Something similar can be said about the body of Bishops, though only as a body, not as individuals. Jesus did not choose one Apostle only, Peter, but 12 Apostles. Peter was the head of the other Apostles, but they were true Apostles, not merely servants or mouthpieces of Peter. The body of Bishops is essential to the structure of the one true Church, the Ark of Salvation. And if the body of Bishops ever went astray from the true Faith, it could be truly said that the Church had gone astray. For the body of Bishops are a necessary and essential part of the fundamental structure of the Ark of Salvation. - The Pope, the body of Bishops, and the Church are Indefectible

A good question is, can a Bishop of a Diocese err in exercising his authority even if he is in Full Communion with the Body of Bishops and the Holy See? Yes or No?

IMPORTANT NOTE:

A single Bishop in full communion with the Church cannot err, that is the teaching of Christ rooted in His promised to send the Spirit of Truth or the Spirit of Christ to guide all the Apostles and Disciples.

Proof?, the following passages are the proof. John16:14, John14:16 and John15:26

St. Paul is a Model Bishop when we speak of Church indefectibility thru it's Bishop.

St. Paul boldly exclaimed, that his thoughts, words and actions are all coming from Christ, and so not only indefectibility is guaranteed even infallibility was assured eventhough he is not the Pope. If all Bishops are like St.Paul then all single Bishop can guarantee Church indefectibility.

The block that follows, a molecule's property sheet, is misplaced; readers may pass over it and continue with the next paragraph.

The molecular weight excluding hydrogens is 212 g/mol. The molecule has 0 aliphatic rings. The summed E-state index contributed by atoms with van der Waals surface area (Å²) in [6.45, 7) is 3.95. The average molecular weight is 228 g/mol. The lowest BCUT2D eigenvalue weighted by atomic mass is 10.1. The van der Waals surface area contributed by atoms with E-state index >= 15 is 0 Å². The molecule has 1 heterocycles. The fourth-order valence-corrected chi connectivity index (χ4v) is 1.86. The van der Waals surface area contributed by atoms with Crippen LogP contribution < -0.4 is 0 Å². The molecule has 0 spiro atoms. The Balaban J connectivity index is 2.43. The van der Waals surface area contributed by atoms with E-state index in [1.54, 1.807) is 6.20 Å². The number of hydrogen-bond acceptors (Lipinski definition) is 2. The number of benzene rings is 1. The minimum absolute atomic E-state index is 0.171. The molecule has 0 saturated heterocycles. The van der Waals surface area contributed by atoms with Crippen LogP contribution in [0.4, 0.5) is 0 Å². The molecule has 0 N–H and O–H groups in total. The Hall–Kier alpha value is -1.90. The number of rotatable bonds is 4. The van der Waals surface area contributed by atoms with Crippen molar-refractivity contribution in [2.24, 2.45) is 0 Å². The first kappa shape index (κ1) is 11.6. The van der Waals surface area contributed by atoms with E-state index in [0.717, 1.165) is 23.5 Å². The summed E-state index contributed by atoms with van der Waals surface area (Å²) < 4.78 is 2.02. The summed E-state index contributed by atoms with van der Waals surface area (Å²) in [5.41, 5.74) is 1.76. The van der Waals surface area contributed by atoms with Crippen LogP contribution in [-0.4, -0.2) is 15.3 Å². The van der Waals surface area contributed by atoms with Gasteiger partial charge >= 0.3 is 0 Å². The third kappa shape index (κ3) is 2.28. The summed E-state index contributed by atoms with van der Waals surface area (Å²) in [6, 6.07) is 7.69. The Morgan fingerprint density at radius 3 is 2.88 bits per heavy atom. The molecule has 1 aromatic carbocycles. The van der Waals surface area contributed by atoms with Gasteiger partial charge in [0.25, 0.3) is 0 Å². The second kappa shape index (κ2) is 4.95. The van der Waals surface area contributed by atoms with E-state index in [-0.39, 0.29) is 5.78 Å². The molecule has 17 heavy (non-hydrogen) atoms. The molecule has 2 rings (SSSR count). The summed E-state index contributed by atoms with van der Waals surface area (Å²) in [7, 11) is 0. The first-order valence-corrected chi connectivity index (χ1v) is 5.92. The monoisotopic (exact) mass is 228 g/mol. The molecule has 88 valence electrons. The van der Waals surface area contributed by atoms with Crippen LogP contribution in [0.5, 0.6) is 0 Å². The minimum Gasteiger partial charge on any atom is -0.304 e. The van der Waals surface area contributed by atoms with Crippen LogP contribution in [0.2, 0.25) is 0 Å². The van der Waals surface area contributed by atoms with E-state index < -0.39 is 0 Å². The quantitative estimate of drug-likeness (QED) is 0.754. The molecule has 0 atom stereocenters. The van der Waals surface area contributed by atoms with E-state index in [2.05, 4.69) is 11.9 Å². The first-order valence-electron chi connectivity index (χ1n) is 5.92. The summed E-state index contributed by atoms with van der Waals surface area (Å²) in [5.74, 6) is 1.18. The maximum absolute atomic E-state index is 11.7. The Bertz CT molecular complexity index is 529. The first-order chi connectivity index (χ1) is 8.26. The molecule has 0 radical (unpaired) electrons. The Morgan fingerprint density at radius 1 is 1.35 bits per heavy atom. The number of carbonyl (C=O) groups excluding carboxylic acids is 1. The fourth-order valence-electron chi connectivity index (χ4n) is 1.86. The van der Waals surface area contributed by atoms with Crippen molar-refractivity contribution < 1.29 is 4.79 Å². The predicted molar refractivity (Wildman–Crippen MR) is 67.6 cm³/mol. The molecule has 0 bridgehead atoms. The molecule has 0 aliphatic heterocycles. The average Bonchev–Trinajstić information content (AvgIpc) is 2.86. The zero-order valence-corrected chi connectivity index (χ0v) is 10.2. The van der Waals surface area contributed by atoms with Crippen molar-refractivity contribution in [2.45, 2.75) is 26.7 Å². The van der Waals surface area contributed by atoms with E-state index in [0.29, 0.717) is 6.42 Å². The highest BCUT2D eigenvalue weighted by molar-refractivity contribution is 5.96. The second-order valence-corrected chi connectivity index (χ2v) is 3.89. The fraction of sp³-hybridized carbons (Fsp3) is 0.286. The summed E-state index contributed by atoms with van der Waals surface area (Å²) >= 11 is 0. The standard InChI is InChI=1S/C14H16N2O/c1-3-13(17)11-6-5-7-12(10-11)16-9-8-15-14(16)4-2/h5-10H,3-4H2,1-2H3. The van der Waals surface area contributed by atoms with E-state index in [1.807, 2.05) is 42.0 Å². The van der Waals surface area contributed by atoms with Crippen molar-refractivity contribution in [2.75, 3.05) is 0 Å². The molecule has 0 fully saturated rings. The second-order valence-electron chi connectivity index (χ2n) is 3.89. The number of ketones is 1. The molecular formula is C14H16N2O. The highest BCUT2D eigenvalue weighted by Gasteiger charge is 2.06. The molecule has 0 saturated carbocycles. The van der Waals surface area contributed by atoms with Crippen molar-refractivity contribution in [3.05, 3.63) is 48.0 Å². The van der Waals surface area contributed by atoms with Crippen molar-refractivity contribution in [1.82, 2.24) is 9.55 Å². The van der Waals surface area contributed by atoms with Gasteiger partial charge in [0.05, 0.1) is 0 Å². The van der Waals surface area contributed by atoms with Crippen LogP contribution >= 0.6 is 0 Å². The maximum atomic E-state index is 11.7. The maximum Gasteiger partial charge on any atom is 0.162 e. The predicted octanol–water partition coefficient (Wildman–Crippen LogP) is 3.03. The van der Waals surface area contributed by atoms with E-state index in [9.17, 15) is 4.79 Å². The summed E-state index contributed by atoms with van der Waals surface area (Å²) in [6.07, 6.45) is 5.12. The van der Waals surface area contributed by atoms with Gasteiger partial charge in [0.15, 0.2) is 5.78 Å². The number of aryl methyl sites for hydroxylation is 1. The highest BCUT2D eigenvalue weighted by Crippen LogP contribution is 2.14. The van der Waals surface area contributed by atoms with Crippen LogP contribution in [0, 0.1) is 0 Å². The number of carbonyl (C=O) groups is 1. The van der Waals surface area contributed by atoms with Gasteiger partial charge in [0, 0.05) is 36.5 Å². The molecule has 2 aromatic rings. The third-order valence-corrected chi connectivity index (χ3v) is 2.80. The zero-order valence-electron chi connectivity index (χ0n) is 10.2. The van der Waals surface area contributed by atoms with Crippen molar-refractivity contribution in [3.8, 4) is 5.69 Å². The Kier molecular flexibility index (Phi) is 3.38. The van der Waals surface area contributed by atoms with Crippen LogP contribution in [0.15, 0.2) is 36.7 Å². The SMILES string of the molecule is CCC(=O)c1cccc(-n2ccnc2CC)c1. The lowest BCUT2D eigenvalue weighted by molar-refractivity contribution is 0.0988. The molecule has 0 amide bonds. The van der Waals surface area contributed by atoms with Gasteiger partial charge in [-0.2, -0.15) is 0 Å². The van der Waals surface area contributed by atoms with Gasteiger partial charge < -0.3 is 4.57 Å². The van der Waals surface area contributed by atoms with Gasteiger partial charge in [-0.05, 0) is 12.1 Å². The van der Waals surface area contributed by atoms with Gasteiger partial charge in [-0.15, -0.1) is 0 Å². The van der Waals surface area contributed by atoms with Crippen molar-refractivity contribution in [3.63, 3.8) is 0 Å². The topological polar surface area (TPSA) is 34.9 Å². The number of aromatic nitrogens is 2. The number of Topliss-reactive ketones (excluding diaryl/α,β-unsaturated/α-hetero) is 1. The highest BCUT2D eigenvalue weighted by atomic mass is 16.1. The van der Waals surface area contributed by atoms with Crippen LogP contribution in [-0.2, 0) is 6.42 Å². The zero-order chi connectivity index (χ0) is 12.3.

Does the Catholic Church able to produce Bishop like St.Paul? The answer is YES and the list are many.

List of Saints who were Bishops

The articles said the Pope as the Supreme Pontiff cannot err in teaching the faithful, and also the Body of Bishops or the Apostles united to Peter cannot err too in teaching the faithfuls in matters of faith and morals.

How about a single Bishop in the Diocese, can he err, like for example in exercising his authority by giving an imprimatur? Since the Bishop, though acting alone is a member of the Church and his authority is united to the Pope Magisterium, the Bishop cannot err if he is in Full Communion with the Pope Magisterium, because the Holy Spirit that is guiding the Church to be indefectible is protecting the Church not to commmit error in teaching all the faithfuls. But, the possibility that a single Bishop can err in his judgement alone is a possibility. That's why the docility of the Bishop to the voice of the Holy Spirit is very important for his thoughts and inspirations be in unity with the Pope Magisterium, that's why Pope Francis during the height of confusions on Amoris Laetetia, had implore all the Priest and the Bishops to seek conversion, for them to receive the same inspirations like what Pope Francis had received from the Holy Spirit.